What is the Samba?
Samba, a Brazilian dance focusing upon musical genres from the Brazilian state Bahia, has maintained roots within African religious traditions while expanding across the Western Hemisphere—delivering iconic cultural movements and maintaining its Brazilian Carnival roots.
Origins of the Samba
Modernly exhibited throughout Brazilian celebrations and street festivals, Samba’s origins lie within late Carmen Miranda street festivals throughout the late 1930s. Modern Samba, a complete departure from its original roots, has evolved across American ballroom dance styles—becoming its own style in modern times.
Modern Samba has been greatly influenced by several spheres of music. Across South African bands, Samba evolved within the 40s and 50s, becoming a ballroom orchestra staple within the 60s, the 70s and the 80s. Eventually, the dance evolved to then-modern Disco-style music entering the 90s, continuing to change, keeping pace with modern styles while reverberating older ideals.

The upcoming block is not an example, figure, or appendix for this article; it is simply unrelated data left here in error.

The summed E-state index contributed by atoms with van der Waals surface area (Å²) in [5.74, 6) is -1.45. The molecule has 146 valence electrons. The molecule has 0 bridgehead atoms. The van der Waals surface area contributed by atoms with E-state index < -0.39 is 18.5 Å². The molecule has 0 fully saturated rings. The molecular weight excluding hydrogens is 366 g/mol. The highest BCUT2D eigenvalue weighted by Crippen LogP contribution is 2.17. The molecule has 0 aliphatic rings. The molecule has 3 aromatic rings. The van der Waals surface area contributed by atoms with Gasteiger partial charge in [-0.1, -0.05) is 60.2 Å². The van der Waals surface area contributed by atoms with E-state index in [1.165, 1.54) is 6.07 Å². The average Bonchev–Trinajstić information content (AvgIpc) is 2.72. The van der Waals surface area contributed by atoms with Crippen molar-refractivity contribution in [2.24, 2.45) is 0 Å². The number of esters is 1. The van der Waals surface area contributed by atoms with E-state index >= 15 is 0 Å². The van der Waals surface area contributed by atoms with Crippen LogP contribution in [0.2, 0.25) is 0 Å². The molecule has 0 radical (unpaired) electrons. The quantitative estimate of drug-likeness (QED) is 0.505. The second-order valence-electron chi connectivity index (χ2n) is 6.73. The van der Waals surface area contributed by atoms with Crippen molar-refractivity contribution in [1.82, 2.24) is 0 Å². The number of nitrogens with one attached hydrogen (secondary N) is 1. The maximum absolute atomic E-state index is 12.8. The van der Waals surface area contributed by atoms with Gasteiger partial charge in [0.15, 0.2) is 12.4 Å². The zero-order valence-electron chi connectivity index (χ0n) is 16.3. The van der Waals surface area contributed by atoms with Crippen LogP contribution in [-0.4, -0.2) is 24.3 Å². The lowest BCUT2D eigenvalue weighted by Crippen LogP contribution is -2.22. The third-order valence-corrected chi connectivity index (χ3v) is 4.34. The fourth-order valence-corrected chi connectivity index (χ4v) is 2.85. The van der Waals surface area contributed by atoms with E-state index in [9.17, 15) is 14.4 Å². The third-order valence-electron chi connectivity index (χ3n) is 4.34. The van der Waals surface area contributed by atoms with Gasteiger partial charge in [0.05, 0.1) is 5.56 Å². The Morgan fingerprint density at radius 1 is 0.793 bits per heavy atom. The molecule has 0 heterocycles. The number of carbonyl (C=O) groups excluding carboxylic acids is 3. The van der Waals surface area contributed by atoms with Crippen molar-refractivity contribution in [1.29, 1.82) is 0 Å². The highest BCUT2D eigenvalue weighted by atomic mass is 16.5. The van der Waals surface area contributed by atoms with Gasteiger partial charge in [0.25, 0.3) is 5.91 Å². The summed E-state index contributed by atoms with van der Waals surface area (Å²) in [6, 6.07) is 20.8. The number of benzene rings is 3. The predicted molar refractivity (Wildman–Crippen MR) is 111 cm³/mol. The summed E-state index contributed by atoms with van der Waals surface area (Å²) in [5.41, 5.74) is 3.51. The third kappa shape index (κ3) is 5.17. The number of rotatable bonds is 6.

Music of the Samba
Still widely considered one of Brazil’s largest symbols of dance, Samba music is incredibly popular across Brazilian cultural expressions, maintaining presence as a major aspect of cultural identity. The Bahian Samba de Roda, called “the dance circle” in English, maintains humble roots in Samba carioca, a musical and dance style prevalent across Rio de Janeiro.
Samba is danced within a 2/4 timing, and its music is defined by two, strong and recurring beats dispersed evenly across its tune. Traditionally, Samba is performed by string instruments and several percussion instruments. Having been influenced by American orchestras throughout World War Two, Samba heavily reflects post-war trumpets, trombones, clarinets and flutes.
Characteristics of the Samba
Samba is a progressive dance, maintaining dominance upon a classic, counter-clockwise step direction. Those performing Samba dance travel across the floor, experiencing a variety of rhythms, bouncing to the music’s action and practicing the style’s iconic “tic” movement.
Combining elegant and energetic movements, Samba is considered “playful” by many, and constructs consistent stances for both beginning and advanced dancers. Expressed well in constructive environments, Samba may be performed as a “social” dance, highlighting the mysticism of friendship and close movements near other dancers.